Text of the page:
Monday, September 17, 2007

Baby, Better Come Back, Maybe Next Week

I’ve been on a phenomenal run, iTunes-wise. I’m in the midst of a three-week, twenty-six song winning streak where every song that I’ve downloaded has been a good one. Contained within those twenty-six songs is an incredible four-song set of really great songs that I downloaded one after the other. Why is that important? Because it just is, dude (if you're a true head, I know that you dig what I'm saying). Because it’s great when stuff like that happens, when you get four great songs that sound even greater together, because it’s a thrill when you hear them together for the first time as you're driving lonely country roads, taking the long way to wherever it is that you had to get.

The four songs: Show and Tell, by Al Wilson; Song to the Siren, by This Mortal Coil; You Make Me Feel Brand New, by The Stylistics; and Turn My Way, by New Order.

I’d never heard of Al Wilson before, or if I had, the name hadn't stuck. Really, somebody should have mentioned to him the idea of a stage name, but this song, man, this song…it’s about a guy who’s in love trying to get his lady to say if she loves him or not. He’s out there, exposed (he’s already told her how he feels and how much she means to him), but he’s going for it, even if she says that she’s not in love. Dig the lyrics:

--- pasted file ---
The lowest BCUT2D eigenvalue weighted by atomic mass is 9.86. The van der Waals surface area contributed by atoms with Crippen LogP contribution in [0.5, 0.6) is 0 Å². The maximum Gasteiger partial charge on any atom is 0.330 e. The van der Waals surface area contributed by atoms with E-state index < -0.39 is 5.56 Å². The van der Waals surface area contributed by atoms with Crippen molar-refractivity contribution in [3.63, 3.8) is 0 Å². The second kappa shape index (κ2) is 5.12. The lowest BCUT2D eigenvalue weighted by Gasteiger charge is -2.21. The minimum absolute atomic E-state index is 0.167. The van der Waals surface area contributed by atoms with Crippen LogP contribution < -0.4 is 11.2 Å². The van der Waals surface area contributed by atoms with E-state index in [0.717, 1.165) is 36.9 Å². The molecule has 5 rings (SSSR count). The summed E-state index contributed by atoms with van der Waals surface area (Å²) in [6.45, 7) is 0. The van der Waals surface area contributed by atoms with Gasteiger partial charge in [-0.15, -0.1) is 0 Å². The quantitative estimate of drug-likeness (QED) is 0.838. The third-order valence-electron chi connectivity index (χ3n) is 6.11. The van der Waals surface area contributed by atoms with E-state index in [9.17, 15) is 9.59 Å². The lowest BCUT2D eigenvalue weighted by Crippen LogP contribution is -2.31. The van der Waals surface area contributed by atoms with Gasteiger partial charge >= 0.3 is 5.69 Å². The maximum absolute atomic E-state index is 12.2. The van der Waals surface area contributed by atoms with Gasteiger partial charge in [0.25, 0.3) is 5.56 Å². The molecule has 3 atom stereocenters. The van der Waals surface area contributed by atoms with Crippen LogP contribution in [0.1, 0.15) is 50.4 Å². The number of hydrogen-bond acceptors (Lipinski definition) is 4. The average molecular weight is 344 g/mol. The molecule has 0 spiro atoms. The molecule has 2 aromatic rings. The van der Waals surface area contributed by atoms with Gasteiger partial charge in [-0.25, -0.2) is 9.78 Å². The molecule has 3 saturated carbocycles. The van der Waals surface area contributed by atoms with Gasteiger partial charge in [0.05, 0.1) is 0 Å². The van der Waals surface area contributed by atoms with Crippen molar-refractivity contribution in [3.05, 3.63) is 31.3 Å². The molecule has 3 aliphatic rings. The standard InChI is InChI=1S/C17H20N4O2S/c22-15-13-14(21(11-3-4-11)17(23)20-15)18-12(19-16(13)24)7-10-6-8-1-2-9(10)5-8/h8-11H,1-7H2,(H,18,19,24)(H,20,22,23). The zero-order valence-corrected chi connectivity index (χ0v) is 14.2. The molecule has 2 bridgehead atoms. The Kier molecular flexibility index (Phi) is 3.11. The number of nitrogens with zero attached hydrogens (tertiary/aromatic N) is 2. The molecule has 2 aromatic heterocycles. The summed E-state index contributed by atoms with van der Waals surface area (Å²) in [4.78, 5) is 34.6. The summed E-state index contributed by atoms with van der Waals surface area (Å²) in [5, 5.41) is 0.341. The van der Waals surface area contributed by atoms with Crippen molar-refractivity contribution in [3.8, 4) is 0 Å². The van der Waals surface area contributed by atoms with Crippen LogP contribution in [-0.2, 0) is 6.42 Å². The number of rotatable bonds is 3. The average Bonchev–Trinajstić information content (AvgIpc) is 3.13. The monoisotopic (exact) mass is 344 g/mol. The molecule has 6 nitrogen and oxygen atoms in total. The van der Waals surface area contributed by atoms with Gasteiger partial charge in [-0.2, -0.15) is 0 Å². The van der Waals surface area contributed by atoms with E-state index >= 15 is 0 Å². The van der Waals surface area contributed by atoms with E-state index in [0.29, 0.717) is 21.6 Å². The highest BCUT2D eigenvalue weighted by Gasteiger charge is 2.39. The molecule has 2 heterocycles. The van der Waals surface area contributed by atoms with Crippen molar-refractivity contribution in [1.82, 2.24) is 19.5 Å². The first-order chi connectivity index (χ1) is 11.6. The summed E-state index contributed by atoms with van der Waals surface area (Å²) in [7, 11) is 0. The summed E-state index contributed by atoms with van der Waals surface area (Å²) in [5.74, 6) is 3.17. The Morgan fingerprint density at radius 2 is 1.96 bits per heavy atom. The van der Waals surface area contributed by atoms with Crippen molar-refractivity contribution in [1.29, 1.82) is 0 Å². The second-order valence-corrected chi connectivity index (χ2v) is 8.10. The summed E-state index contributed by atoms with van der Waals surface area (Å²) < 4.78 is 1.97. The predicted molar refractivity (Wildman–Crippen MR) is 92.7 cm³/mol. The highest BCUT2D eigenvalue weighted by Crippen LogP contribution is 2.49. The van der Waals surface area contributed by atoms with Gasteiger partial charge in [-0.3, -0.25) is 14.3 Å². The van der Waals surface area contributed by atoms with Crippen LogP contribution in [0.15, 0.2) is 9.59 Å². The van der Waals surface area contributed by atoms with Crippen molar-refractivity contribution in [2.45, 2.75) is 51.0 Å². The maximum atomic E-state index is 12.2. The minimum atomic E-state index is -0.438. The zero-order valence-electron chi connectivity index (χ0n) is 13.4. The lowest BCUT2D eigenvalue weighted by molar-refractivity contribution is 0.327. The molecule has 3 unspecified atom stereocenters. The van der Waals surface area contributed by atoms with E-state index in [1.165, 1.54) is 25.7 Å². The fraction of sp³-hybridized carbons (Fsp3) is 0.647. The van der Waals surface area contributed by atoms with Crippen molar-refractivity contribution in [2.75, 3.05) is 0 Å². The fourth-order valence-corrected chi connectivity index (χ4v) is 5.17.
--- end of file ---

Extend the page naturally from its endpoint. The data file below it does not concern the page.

Show and tell, just a game I play When I wanna say "I love you" Girl, so show me and tell me That you feel the same way, too Say you do, say you do, baby, baby, baby

Imagine those lyrics being sung by an aching/yearning voice and you're going to feel great but, at the same time, think about every single girl that you’ve ever loved, which is both good (because love's okay, mostly) and bad (because sometimes love is the opposite of okay).